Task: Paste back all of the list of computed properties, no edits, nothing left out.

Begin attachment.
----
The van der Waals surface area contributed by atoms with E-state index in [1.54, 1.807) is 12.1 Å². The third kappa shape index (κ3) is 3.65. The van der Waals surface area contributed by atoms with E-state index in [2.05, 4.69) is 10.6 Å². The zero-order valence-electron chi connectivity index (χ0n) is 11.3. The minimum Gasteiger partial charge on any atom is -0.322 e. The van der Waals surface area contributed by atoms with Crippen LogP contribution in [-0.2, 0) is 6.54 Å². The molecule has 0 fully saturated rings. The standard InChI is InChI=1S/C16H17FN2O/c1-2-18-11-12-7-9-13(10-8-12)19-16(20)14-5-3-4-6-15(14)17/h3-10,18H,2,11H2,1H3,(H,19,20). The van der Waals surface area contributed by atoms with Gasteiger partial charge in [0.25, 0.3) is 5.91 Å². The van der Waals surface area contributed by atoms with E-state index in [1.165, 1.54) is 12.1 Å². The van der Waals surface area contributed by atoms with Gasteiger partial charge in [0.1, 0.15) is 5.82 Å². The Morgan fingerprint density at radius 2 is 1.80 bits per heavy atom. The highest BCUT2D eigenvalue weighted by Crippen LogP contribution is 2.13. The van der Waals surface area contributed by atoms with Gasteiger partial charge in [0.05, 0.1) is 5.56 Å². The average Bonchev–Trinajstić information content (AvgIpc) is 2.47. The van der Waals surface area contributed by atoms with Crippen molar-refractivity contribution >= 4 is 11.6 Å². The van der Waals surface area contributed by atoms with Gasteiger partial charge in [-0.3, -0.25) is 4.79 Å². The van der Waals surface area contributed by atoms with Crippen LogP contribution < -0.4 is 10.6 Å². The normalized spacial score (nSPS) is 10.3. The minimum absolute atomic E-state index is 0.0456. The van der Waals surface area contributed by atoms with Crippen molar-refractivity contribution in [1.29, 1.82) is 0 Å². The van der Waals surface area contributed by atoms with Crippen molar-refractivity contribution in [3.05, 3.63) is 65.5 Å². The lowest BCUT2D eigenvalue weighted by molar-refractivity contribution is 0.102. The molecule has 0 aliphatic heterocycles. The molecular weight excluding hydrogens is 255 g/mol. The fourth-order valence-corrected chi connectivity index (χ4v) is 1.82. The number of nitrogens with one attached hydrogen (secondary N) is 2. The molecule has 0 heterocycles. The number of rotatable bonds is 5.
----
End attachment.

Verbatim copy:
The van der Waals surface area contributed by atoms with E-state index in [1.54, 1.807) is 12.1 Å². The third kappa shape index (κ3) is 3.65. The van der Waals surface area contributed by atoms with E-state index in [2.05, 4.69) is 10.6 Å². The zero-order valence-electron chi connectivity index (χ0n) is 11.3. The minimum Gasteiger partial charge on any atom is -0.322 e. The van der Waals surface area contributed by atoms with Crippen LogP contribution in [-0.2, 0) is 6.54 Å². The molecule has 0 fully saturated rings. The standard InChI is InChI=1S/C16H17FN2O/c1-2-18-11-12-7-9-13(10-8-12)19-16(20)14-5-3-4-6-15(14)17/h3-10,18H,2,11H2,1H3,(H,19,20). The van der Waals surface area contributed by atoms with Gasteiger partial charge in [0.25, 0.3) is 5.91 Å². The van der Waals surface area contributed by atoms with E-state index in [1.165, 1.54) is 12.1 Å². The van der Waals surface area contributed by atoms with Gasteiger partial charge in [0.1, 0.15) is 5.82 Å². The Morgan fingerprint density at radius 2 is 1.80 bits per heavy atom. The highest BCUT2D eigenvalue weighted by Crippen LogP contribution is 2.13. The van der Waals surface area contributed by atoms with Gasteiger partial charge in [0.05, 0.1) is 5.56 Å². The average Bonchev–Trinajstić information content (AvgIpc) is 2.47. The van der Waals surface area contributed by atoms with Crippen molar-refractivity contribution >= 4 is 11.6 Å². The van der Waals surface area contributed by atoms with Gasteiger partial charge in [-0.3, -0.25) is 4.79 Å². The van der Waals surface area contributed by atoms with Crippen LogP contribution < -0.4 is 10.6 Å². The normalized spacial score (nSPS) is 10.3. The minimum absolute atomic E-state index is 0.0456. The van der Waals surface area contributed by atoms with Crippen molar-refractivity contribution in [1.29, 1.82) is 0 Å². The van der Waals surface area contributed by atoms with Crippen molar-refractivity contribution in [3.05, 3.63) is 65.5 Å². The lowest BCUT2D eigenvalue weighted by molar-refractivity contribution is 0.102. The molecule has 0 aliphatic heterocycles. The molecular weight excluding hydrogens is 255 g/mol. The fourth-order valence-corrected chi connectivity index (χ4v) is 1.82. The number of nitrogens with one attached hydrogen (secondary N) is 2. The molecule has 0 heterocycles. The number of rotatable bonds is 5.